Structural steel firm Billington Holdings reported double digit growth in revenue and profit in 2017 and said it has made a good start to 2018 with a robust forward order book.
The Barnsley-based firm managed to limit the damage caused by Carillion’s collapse in January to £106,000 - which was the balance outstanding with the firm at the end of 2017. Billington said it had restricted its trading with Carillion over recent years so the only part of its business that was affected was its hoarding operation, hoard-it. The £106,000 balance was provided for in full in its 2017 results.
The group’s CEO Mark Smith said: “We suspected that Carillion were in some form of trouble. We credit insure all of our client base. Thankfully we weren’t affected apart from in a minor way.”
The group’s finance director Trevor Taylor added: “We didn’t actively pursue any work in Billington with Carillion. We didn’t have any ongoing projects.”
Billington reported record revenue at its structural steel division on a like-for-like basis and said it increased output to over 30,000 tonnes.
Pre-tax profit rose 16 per cent to £4.4m in the year to December 31 and the group has increased its dividend by 15 per cent to 11.5p. Revenue rose 16 per cent to £73.5m
Mr Smith said: “A strong performance from all group companies throughout the year has significantly contributed to this solid set of results, thanks to a number of divisions operating at near to full capacity. This, coupled with a good pipeline of projects, positions Billington encouragingly for the coming year.”
He said the UK construction industry has experienced a number of developments since the beginning of the year, namely Carillion’s demise and a marked increase in the cost of raw materials. The cost of structural steel sections, the company’s primary raw material, has increased by 40 per cent during the two years to March 2018.
Despite this, Mr Smith said that the UK consumption of steelwork is on the increase.
“It is expanding due to the development of large warehouses from the likes of Amazon and Ikea. The sector is on the increase. Steel prices can’t continue to rise,” he said.
Asked whether plans by the US to introduce a 25 per cent hike on steel tariffs will affect Billington, he said: “The proposed tariffs apply to raw steel, not fabricated steel. Also, we don’t have any exports to the States. The only thing it may do is affect the price of scrap steel.”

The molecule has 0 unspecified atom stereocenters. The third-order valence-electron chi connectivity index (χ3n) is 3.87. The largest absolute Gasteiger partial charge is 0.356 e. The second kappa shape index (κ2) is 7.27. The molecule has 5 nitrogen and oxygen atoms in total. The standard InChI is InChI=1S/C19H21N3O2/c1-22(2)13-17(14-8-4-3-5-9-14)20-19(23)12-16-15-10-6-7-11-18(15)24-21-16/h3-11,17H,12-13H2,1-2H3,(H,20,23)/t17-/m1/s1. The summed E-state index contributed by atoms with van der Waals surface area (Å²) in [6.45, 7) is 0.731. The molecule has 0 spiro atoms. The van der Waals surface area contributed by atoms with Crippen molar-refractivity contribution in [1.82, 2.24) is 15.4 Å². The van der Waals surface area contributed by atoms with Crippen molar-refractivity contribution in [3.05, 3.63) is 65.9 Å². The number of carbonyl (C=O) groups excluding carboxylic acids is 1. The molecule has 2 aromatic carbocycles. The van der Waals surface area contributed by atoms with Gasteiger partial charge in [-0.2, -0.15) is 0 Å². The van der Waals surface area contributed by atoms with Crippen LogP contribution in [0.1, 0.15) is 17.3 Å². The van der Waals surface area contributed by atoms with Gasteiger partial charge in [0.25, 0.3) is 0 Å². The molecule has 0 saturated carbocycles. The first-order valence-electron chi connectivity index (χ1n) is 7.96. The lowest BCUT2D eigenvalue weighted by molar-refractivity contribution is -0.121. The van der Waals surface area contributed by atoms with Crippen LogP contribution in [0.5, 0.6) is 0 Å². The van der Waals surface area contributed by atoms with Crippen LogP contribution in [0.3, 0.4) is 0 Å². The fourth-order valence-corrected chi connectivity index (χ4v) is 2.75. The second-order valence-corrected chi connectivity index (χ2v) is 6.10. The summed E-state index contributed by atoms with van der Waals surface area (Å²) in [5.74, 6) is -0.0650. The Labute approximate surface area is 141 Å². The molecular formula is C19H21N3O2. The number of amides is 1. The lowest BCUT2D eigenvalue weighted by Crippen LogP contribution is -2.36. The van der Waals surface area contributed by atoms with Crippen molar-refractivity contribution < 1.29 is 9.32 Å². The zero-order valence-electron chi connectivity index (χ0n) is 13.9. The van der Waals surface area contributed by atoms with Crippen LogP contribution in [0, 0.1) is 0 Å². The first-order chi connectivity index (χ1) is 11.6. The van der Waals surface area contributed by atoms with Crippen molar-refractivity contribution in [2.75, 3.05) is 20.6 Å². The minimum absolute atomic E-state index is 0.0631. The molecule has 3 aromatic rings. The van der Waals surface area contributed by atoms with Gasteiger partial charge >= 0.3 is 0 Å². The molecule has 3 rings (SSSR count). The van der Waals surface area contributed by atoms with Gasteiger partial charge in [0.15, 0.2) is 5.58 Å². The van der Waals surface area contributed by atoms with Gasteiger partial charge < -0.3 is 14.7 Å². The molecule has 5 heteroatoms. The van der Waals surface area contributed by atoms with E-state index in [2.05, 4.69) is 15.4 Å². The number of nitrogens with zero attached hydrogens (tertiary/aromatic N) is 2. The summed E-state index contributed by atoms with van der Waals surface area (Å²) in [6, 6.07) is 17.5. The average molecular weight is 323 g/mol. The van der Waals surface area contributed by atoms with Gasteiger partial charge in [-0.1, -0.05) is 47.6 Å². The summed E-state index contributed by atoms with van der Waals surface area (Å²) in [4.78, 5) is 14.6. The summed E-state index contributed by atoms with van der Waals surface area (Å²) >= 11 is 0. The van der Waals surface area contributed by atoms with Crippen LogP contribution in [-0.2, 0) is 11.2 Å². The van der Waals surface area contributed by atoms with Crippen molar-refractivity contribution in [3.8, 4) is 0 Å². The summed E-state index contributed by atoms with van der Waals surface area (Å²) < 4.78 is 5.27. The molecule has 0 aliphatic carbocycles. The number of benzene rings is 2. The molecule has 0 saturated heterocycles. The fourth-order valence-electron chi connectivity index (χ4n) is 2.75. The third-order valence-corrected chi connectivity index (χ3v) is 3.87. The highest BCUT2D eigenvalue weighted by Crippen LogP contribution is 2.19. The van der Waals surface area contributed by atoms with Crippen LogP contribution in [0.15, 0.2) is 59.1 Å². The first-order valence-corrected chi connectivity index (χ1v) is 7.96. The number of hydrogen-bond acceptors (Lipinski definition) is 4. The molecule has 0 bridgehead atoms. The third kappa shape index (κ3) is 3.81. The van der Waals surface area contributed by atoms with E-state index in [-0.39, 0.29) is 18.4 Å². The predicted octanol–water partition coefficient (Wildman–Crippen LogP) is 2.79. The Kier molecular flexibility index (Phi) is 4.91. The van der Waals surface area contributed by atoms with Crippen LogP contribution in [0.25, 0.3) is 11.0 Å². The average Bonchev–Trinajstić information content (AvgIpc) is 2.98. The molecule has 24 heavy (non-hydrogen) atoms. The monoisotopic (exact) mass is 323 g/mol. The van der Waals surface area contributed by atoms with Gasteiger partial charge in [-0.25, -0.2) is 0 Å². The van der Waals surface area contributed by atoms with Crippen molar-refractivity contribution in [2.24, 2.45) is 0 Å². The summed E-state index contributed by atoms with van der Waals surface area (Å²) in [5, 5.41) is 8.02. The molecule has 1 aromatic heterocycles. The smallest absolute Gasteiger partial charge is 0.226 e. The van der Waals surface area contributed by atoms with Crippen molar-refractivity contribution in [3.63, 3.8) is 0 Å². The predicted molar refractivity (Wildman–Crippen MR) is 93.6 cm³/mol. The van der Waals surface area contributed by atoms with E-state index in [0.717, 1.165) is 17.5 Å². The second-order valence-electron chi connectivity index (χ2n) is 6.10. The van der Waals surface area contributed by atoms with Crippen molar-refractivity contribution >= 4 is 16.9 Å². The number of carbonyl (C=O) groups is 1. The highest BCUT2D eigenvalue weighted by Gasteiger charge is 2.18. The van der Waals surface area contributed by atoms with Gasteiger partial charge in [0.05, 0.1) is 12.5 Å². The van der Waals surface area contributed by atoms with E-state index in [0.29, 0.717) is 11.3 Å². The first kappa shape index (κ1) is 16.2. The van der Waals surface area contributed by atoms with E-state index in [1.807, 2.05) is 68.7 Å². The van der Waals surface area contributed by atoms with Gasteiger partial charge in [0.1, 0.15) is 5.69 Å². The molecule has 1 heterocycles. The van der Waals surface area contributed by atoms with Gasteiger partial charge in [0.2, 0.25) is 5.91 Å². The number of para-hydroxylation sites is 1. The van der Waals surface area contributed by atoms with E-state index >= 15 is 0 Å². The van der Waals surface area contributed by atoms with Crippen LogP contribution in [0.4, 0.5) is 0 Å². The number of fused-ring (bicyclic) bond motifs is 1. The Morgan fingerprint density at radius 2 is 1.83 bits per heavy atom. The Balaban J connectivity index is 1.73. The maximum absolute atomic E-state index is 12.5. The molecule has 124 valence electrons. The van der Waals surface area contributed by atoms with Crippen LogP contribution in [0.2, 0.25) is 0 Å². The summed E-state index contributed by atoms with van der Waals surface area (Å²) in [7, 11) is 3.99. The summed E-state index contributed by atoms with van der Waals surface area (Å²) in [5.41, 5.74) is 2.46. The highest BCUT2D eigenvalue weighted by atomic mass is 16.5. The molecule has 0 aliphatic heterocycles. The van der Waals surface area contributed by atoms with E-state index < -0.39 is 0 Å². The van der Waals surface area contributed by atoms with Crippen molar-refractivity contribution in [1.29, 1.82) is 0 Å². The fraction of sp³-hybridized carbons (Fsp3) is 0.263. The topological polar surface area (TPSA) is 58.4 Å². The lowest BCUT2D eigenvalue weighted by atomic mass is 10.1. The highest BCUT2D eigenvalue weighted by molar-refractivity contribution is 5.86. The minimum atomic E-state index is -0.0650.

The group said UK structural steel demand is forecast to remain stable throughout 2018 and 2019 and the board will closely monitor further developments in the industry, along with any potential impact these may have on the group.
The group said its expansion strategy at the Shafton facility in Barnsley is continuing and Billington is well positioned to adapt to changes in the wider industry. The structural steel business worked at, or near, full capacity across all the group’s sites for the majority of the year, which resulted in a record level of output.
Margins were maintained despite market pressures on both selling prices and input costs.
Mr Smith said that although the group has had an “excellent“ year, the group acknowledges wider market developments and pressures which may influence Billington in 2018.
“However, the group’s size and capabilities mean it is well positioned to adjust to changes, as they occur in the construction industry,” he said.
He added that Brexit is continuing to have an impact on the market.
“A number of projects have been under pressure due to the uncertainty of Brexit,” he said.
“We’ve had a number of projects stall. They tend to be speculative commercial buildings. Most developers that have had a hiccup tend to be London-centric.”
In contrast, Billington is seeing expansion in Leeds, Sheffield, Barnsley, Liverpool and Manchester.
Last year Billington Structures was awarded its largest contract to date, a large distribution centre in the South West of England, reported to be for online giant Amazon. Mr Smith said this was a positive milestone for the company and the project was successfully delivered ahead of schedule, with complete satisfaction of the client.
“This further cements and demonstrates the company’s ability to deliver the most challenging of projects,” he said
Billington Structures also undertook a number of other significant projects which included IKEA in Sheffield, London School of Economics in London, Coventry Leisure Centre, and Lime Street Student Accommodation in Liverpool.